Using your data allows you to set standards – when you know a standard is possible and have the data to back it up, you can take steps to get other chapters to that standard and hopefully prevent push back.
Remember: Data is Your Friend
Associations with a renewal rate of >80% more likely to use a fixed renewal rate (56% vs. 22%)
88% of associations with renewal rate of >80% have some kind of grace period
53% of associations use Instagram (Millennials)
On average, 29% of student memberships convert to full memberships
The bulk of individual/professional associations have dues between $200 & $299; Trade associations of $1000 or more
Have you talked to your fellow Component Relations Professionals? They might have all the answers.
It may sound obvious, but have you reached out to other people who are facing similar problems? Do you know how they solved them?
No, this isn’t a sale pitch. We’re more than happy to consult and connect you with other chapter professionals who have experienced and solved similar challenges. Every organization and challenge is unique, but let’s not reinvent the wheel.
When’s the last time you surveyed your members or your volunteers/chapter leaders?
Don’t wait for them to leave, get their feedback while they’re happy.
Survey your chapters and members
-Where is the member value highest?
-Chapters struggling to provide value?
Dresden example Face-to-face, two-way communication w/ leaders
Chapters are your greatest grassroots asset. Cherish and value their feedback. Be sure that you’re experiencing membership first hand.
Survey your members & chapters
For a survey to be effective, you need to have a direct way to measure the feedback you receive and be able to effectively share takeaways and learnings with the organization internally (and externally to chapters, where it makes sense). We have volunteer survey starter questions that we can provide you with if interested.
WORK BACKWARDS - Know what you want to learn & determine what questions you need to ask from there
TEST - Test your survey with a small pilot group first
Member Value - If you don’t already know this, you should figure it out sooner rather than later. This helps give you a platform to engage in constructive dialogue with your chapters. It also helps you understand where chapters are aligned with the parent organization, and where they don’t align
Chapters Struggling to Provide Value - Finding a disconnect between what value members want from their membership and what chapters are focusing on and offering is a big deal and tees up the national well to ask questions about how they can provide support or resources to the chapters to ensure they’re meeting members’ needs.
Create a working/advisory group
Chapter Advisory or working groups can be a great way to bridge communication between chapters and nationals for a few reasons:
You’re constantly encouraging their input and feedback. You can share this input and opinions with other chapters or open it up to more than just the advisory group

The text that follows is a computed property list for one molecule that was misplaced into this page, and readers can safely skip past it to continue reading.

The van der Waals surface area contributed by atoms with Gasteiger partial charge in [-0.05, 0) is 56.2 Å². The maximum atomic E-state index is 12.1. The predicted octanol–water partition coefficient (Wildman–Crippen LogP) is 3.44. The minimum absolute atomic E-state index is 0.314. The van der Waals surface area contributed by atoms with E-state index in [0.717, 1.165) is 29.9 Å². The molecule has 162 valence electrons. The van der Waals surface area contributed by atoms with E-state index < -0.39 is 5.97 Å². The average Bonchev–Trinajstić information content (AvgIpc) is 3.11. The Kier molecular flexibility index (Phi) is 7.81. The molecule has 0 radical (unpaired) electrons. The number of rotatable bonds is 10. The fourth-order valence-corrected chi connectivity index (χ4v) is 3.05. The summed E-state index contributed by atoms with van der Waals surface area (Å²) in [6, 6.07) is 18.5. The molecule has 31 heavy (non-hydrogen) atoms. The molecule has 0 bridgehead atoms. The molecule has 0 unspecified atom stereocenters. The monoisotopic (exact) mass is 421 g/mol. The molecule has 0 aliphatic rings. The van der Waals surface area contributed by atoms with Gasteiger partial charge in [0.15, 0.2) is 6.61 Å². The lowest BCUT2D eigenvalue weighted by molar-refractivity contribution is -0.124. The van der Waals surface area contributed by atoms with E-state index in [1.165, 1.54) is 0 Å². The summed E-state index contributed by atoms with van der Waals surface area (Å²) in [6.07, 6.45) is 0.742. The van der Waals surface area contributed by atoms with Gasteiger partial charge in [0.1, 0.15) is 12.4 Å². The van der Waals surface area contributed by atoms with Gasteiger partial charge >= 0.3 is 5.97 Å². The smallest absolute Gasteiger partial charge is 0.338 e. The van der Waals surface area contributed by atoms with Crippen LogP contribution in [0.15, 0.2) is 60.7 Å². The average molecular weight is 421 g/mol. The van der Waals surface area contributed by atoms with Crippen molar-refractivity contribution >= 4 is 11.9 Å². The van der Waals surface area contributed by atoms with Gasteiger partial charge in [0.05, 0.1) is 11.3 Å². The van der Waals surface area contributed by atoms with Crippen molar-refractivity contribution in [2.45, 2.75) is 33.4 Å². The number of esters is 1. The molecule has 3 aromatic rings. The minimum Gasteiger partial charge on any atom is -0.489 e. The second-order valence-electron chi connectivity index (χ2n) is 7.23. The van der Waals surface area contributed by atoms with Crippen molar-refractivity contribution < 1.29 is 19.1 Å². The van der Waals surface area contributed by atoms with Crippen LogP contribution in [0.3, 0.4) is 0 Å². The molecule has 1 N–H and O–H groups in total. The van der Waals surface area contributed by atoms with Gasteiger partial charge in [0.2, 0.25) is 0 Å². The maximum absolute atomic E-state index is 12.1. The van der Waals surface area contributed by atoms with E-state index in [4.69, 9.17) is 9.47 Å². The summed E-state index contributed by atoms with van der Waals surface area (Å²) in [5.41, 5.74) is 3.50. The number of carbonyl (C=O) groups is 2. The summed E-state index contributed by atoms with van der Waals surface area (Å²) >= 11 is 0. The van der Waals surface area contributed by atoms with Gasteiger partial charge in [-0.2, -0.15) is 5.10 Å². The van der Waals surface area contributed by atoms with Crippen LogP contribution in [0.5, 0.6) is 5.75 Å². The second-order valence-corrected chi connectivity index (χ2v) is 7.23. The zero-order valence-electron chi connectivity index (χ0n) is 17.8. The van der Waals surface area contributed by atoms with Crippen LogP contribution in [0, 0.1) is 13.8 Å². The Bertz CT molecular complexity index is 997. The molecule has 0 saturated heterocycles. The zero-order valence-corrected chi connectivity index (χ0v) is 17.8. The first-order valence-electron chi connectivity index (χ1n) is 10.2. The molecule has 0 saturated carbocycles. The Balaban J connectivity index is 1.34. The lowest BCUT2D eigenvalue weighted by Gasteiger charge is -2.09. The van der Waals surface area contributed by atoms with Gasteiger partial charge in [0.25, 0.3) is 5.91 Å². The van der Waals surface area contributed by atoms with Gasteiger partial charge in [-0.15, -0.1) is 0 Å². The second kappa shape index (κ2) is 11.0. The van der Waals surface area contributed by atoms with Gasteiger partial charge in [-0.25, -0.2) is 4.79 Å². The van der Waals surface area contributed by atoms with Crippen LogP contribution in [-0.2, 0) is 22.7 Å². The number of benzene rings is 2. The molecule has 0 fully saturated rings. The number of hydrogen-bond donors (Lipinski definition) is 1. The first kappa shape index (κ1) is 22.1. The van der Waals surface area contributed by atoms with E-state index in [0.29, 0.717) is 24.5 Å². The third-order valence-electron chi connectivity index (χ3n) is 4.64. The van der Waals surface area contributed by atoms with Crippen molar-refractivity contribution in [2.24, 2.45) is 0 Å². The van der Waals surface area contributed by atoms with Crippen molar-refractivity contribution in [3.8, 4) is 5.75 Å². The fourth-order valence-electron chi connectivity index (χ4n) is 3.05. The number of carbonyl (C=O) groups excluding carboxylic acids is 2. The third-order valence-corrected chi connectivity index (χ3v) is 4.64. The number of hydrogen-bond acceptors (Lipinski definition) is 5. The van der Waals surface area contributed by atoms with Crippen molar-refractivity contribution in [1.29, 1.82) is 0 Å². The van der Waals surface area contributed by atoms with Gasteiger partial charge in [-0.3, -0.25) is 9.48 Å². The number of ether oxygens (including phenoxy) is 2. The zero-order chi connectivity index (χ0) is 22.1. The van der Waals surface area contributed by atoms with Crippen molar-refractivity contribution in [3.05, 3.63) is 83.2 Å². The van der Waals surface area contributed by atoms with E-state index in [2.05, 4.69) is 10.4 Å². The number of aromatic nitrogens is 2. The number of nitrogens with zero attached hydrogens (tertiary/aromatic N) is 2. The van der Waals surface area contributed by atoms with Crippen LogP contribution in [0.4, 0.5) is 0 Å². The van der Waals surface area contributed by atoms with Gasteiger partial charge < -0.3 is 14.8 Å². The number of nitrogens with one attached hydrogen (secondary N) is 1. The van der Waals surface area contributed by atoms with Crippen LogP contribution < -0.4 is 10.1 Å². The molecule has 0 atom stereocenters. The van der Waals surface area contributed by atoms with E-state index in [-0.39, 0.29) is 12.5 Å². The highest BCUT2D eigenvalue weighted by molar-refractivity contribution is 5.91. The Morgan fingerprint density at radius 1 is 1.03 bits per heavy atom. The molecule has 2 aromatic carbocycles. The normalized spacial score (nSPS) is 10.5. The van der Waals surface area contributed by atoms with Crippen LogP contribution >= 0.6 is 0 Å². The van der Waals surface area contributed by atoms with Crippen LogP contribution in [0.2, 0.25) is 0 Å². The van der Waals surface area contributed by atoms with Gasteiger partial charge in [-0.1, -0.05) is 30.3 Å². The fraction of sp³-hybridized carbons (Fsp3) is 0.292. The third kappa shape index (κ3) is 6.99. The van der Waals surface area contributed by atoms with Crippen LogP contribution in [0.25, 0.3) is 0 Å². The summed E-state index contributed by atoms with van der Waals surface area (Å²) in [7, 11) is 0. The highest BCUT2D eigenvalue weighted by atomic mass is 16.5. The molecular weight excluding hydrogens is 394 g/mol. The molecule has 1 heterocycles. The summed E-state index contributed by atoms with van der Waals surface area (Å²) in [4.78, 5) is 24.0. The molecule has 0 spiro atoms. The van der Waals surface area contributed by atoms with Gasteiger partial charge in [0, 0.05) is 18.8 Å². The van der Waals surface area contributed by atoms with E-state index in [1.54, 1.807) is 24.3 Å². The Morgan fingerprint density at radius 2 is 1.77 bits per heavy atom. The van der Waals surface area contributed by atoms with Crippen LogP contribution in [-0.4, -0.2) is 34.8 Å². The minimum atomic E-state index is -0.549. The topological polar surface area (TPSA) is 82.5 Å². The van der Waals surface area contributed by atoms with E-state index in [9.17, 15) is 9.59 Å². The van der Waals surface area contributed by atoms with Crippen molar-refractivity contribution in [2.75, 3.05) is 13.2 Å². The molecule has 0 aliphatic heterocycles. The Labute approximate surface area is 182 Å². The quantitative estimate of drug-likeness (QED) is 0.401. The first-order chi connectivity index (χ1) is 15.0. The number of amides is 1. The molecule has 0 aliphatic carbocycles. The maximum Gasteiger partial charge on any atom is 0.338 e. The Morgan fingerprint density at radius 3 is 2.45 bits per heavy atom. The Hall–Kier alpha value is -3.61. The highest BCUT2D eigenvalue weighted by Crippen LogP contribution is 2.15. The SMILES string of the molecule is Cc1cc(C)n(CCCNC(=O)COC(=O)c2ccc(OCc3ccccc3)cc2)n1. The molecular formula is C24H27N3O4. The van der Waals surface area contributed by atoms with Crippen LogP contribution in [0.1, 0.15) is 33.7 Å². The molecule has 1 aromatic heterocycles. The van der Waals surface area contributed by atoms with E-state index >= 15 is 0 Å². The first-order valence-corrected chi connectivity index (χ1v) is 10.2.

Geographically diverse (and chapter size) allows you to get multiple different perspectives to ensure that the voice of all chapters are represented in some fashion
Opens up communication and increases comfort levels and trust
Also allows for you to pilot initiatives and solutions with these advisory chapters – this helps you build credibility for tactics that you want to roll out to other chapters and gives credibility because their peers are telling the story
The Ask - Have board members or the CEO reach out to chapters leaders/volunteers directly and ask them to be part of the advisory group.
The Vision - Share the intent and what end results the organization is looking to get out of the working group so they know what their role is and what they are contributing to. This gets chapter leaders involved in the strategic plan which then helps further align chapters and national.
Share the takeaways and learnings from the survey internally and externally (when appropriate) – if you received particularly good insight from a specific chapter, share that with them and use the feedback as a way to have a face-to-face meeting and better understand their input and feedback.
Professional development & local networking were top of the list for member value @ the chapter level. They then are figuring out how they can potentially assist chapters in supporting administrative work and provide tools so they can focus on professional development & local networking. (Add a shameless plug for the webinar the next week with Chip)
Invest in the right chapter support. Chapter leaders/volunteers = one of an association’s greatest assets. Don’t treat them as free labor. Make their time and experience valuable and useful. Think of it as professional development for your staff.
Chapter leaders/volunteers – In today’s competitive world, many chapter leaders and volunteers are going to take on the role because they are passionate AND because they want to develop and hone their professional skills and experience. If you’re not supporting those needs in addition to the resources and tools they need to effectively run a chapter – you’re going to continue to see turnover and burnout.
If you start to support professional development of leaders as well as the chapter, you’re going to see the relationship strengthen because national will be viewed as a resource rather than a controlling entity, and chapter leaders are viewed as worth investing in, which gives them purpose.
Reduce the burden
Too much responsibility is placed on the chapters and volunteers
Tools & Templates – 77.8% of chapter reporting having no standardized templates to leverage. This in itself is staggering. That means chapters are reinventing materials and information for the same purpose over and over again across multiple different chapters. This is not a good use of anyone’s time. Standardize processes across all chapters. Make them:
Unified System – According to the Wild Apricot Chapter Benchmark Study – 62.7% of chapters are solely responsible for their own websites. We can only derive what that means for member management systems or AMSs. With so much technology scattered around, chapter leaders don’t have the right resources to support them since national doesn’t use the same system and we know the majority of chapters don’t have IT staff. It also makes support much more challenging for national because it’s not that they don’t want to help…but they don’t have the ability to support a system they are unfamiliar with and don’t use.